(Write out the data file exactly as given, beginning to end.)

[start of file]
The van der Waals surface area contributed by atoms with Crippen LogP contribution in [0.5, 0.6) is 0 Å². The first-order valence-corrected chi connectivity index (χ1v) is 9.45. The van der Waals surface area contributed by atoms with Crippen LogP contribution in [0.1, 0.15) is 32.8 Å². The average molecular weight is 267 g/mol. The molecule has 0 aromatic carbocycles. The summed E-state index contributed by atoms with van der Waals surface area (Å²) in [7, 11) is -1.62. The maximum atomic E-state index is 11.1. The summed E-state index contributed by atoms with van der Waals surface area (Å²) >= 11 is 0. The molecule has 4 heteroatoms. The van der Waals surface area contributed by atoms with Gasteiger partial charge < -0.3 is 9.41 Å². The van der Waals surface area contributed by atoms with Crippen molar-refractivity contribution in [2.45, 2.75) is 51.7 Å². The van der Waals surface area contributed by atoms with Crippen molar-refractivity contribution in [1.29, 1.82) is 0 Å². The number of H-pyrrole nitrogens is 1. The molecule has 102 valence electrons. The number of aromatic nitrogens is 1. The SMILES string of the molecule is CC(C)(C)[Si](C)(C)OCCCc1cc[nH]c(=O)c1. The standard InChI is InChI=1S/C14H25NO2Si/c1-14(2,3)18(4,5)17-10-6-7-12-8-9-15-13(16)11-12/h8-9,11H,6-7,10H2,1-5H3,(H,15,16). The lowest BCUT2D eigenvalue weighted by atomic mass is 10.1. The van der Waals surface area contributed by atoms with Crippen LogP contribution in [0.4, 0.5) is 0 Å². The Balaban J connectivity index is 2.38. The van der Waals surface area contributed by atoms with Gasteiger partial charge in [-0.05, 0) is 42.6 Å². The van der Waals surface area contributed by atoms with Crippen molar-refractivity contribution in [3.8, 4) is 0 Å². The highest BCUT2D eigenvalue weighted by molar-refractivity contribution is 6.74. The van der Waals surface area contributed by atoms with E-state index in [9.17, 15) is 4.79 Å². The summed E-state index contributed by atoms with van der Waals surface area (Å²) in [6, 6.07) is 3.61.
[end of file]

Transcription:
The van der Waals surface area contributed by atoms with Crippen LogP contribution in [0.5, 0.6) is 0 Å². The first-order valence-corrected chi connectivity index (χ1v) is 9.45. The van der Waals surface area contributed by atoms with Crippen LogP contribution in [0.1, 0.15) is 32.8 Å². The average molecular weight is 267 g/mol. The molecule has 0 aromatic carbocycles. The summed E-state index contributed by atoms with van der Waals surface area (Å²) in [7, 11) is -1.62. The maximum atomic E-state index is 11.1. The summed E-state index contributed by atoms with van der Waals surface area (Å²) >= 11 is 0. The molecule has 4 heteroatoms. The van der Waals surface area contributed by atoms with Gasteiger partial charge < -0.3 is 9.41 Å². The van der Waals surface area contributed by atoms with Crippen molar-refractivity contribution in [2.45, 2.75) is 51.7 Å². The van der Waals surface area contributed by atoms with Crippen molar-refractivity contribution in [1.29, 1.82) is 0 Å². The number of H-pyrrole nitrogens is 1. The molecule has 102 valence electrons. The number of aromatic nitrogens is 1. The SMILES string of the molecule is CC(C)(C)[Si](C)(C)OCCCc1cc[nH]c(=O)c1. The standard InChI is InChI=1S/C14H25NO2Si/c1-14(2,3)18(4,5)17-10-6-7-12-8-9-15-13(16)11-12/h8-9,11H,6-7,10H2,1-5H3,(H,15,16). The lowest BCUT2D eigenvalue weighted by atomic mass is 10.1. The van der Waals surface area contributed by atoms with Crippen LogP contribution in [0.4, 0.5) is 0 Å². The Balaban J connectivity index is 2.38. The van der Waals surface area contributed by atoms with Gasteiger partial charge in [-0.05, 0) is 42.6 Å². The van der Waals surface area contributed by atoms with Crippen molar-refractivity contribution in [3.8, 4) is 0 Å². The highest BCUT2D eigenvalue weighted by molar-refractivity contribution is 6.74. The van der Waals surface area contributed by atoms with E-state index in [9.17, 15) is 4.79 Å². The summed E-state index contributed by atoms with van der Waals surface area (Å²) in [6, 6.07) is 3.61.